Compare these graphical works—for want of a better description—with the colorful thick impastos of paintings like “Untitled” (2012)[**HERN/EX 15 ] or “Into your eyes” (2013). On first acquaintance, these works seem to be in a quite different register to Hernández’s more graphic oeuvre. Yet the issues are the same. Here, color (mass) dominates the canvas (space), so weight and color take precedence over line and time. These works are less numerous than their counterparts but the relationship between the two sets is key to their interpretation. In a way, the impasto paintings are close-ups of areas of the graphical works (see for instance, the cross-over “horizon” work “Untitled”(2014) [**HERN/M 46 ] combining elements of both)but they also emphasize that color does not play a secondary role in any of the artist’s works. Even small marks or areas of blue or red accent the relationship between line and space.
The space of an area of color is quite specific: a large, unbounded area of one hue or shade, such as a light grey, has a totally different effect to a cartoon form filled with white, pink or blue. In “Untitled”(2013) [**HERN/M 37 ] a central burst of yellow is brighter precisely because it is stationed centrally in the top third of the picture surrounded by relatively darker areas of red, blue and green. The overall mass of impasto paint “floats” on the raw canvas, with small marks hinting at the connection to the graphical works (by contrast, “Into your eyes”, literally fills the canvas, paint crowding to the very edges abutting the “real” world in which we view the picture). In an exhibition, the impasto works perform the role of visual counter-weight, including specifically for the visitor, who must acknowledge the physical relation of difference, in space, hue, weight and line.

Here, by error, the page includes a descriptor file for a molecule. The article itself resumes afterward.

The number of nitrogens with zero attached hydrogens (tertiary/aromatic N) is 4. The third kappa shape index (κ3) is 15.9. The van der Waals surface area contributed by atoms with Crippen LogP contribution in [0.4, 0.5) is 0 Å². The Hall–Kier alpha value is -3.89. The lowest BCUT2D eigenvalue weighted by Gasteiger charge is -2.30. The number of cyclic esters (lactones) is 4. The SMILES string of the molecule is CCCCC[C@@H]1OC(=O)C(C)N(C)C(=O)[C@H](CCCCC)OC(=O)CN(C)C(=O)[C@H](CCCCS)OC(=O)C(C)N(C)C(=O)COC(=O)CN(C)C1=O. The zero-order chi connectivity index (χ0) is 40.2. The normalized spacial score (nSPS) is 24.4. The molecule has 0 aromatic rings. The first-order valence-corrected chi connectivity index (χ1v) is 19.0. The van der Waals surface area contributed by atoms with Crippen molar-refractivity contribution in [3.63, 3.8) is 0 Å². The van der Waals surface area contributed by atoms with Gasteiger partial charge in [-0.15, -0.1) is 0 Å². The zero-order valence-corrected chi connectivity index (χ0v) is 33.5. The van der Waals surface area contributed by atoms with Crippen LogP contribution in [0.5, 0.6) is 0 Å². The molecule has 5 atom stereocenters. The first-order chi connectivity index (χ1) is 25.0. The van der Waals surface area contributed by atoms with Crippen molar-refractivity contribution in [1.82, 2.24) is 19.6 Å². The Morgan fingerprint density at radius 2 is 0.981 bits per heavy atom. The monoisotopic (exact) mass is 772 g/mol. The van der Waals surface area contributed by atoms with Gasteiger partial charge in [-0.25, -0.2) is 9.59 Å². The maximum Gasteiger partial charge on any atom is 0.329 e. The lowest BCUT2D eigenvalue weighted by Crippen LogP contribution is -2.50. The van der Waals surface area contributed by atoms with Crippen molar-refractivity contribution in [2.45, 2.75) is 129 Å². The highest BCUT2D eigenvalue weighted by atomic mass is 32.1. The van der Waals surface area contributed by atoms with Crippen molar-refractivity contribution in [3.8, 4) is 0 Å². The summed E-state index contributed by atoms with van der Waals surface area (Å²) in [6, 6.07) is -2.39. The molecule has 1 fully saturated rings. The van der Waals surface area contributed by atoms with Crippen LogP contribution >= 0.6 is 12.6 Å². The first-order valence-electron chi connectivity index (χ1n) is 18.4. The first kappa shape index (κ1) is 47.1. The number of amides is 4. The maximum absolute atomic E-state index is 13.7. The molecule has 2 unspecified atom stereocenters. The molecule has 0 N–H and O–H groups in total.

Looking closely, it seems that the cloud of gestural marks and grey cartoon-clouds of “Untitled”(2014) [**HERN/M 57 ] might be the blueprint or X-Ray of the impasto “Untitled” (2013). Whether there is a connection or not is unimportant: again, the relation between the impasto and graphical works is what is significant. When we return to the latter—including works with a dark background, such as “Untitled”(2014)[**HERN/M 62]—, as the eye searches to recognize things in space,works like “Slowly taking place” (2013) and “Untitled”(2015) [**HERN/EX 29 ] appear to adopt previously unremarked forms—a hand, poles, a figure falling. In the paintings that emphasis the surface of the canvas centrally, such as “Untitled”(2015) [**HERN/M 65 ] and “Untitled”(2015) [**HERN/M 67 ], even the “non-space” of the raw canvas becomes real, embodying form, and visually receding or advancing within the compositions.